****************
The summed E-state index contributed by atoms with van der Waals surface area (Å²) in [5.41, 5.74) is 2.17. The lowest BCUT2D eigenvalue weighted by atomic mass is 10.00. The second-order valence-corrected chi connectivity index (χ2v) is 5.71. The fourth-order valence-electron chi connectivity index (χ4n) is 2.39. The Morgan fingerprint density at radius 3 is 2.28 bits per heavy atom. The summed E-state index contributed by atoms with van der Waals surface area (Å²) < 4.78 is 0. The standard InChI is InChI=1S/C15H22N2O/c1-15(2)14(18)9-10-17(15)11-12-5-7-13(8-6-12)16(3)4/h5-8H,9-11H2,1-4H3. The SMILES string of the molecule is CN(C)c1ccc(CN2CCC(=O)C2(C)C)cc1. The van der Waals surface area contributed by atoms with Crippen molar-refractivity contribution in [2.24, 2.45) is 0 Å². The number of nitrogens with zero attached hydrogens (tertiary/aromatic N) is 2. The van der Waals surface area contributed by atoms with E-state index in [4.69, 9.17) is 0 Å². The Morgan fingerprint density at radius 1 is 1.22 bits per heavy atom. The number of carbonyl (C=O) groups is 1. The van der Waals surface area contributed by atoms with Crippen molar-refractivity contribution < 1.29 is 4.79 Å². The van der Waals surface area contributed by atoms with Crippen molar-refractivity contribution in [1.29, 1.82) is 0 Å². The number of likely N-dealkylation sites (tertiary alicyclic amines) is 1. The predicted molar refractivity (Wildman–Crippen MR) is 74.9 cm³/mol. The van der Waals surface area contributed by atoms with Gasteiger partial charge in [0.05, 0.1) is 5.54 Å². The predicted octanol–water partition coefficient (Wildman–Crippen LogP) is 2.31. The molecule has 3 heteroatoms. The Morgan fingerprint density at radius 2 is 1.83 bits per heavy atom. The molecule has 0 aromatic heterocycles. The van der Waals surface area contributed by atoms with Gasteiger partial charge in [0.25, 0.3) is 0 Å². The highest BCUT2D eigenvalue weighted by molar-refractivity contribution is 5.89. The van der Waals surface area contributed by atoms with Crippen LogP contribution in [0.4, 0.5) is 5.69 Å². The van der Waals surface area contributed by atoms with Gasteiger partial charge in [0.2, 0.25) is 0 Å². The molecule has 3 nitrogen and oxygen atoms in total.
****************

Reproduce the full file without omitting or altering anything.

The summed E-state index contributed by atoms with van der Waals surface area (Å²) in [5.41, 5.74) is 2.17. The lowest BCUT2D eigenvalue weighted by atomic mass is 10.00. The second-order valence-corrected chi connectivity index (χ2v) is 5.71. The fourth-order valence-electron chi connectivity index (χ4n) is 2.39. The Morgan fingerprint density at radius 3 is 2.28 bits per heavy atom. The summed E-state index contributed by atoms with van der Waals surface area (Å²) < 4.78 is 0. The standard InChI is InChI=1S/C15H22N2O/c1-15(2)14(18)9-10-17(15)11-12-5-7-13(8-6-12)16(3)4/h5-8H,9-11H2,1-4H3. The SMILES string of the molecule is CN(C)c1ccc(CN2CCC(=O)C2(C)C)cc1. The van der Waals surface area contributed by atoms with Crippen molar-refractivity contribution in [2.24, 2.45) is 0 Å². The number of nitrogens with zero attached hydrogens (tertiary/aromatic N) is 2. The van der Waals surface area contributed by atoms with E-state index in [4.69, 9.17) is 0 Å². The Morgan fingerprint density at radius 1 is 1.22 bits per heavy atom. The number of carbonyl (C=O) groups is 1. The van der Waals surface area contributed by atoms with Crippen molar-refractivity contribution < 1.29 is 4.79 Å². The van der Waals surface area contributed by atoms with Crippen molar-refractivity contribution in [1.29, 1.82) is 0 Å². The number of likely N-dealkylation sites (tertiary alicyclic amines) is 1. The predicted molar refractivity (Wildman–Crippen MR) is 74.9 cm³/mol. The van der Waals surface area contributed by atoms with Gasteiger partial charge in [0.05, 0.1) is 5.54 Å². The predicted octanol–water partition coefficient (Wildman–Crippen LogP) is 2.31. The molecule has 3 heteroatoms. The Morgan fingerprint density at radius 2 is 1.83 bits per heavy atom. The molecule has 0 aromatic heterocycles. The van der Waals surface area contributed by atoms with Gasteiger partial charge in [0.25, 0.3) is 0 Å². The highest BCUT2D eigenvalue weighted by molar-refractivity contribution is 5.89. The van der Waals surface area contributed by atoms with Crippen LogP contribution in [0.4, 0.5) is 5.69 Å². The van der Waals surface area contributed by atoms with Gasteiger partial charge in [0.2, 0.25) is 0 Å². The molecule has 3 nitrogen and oxygen atoms in total.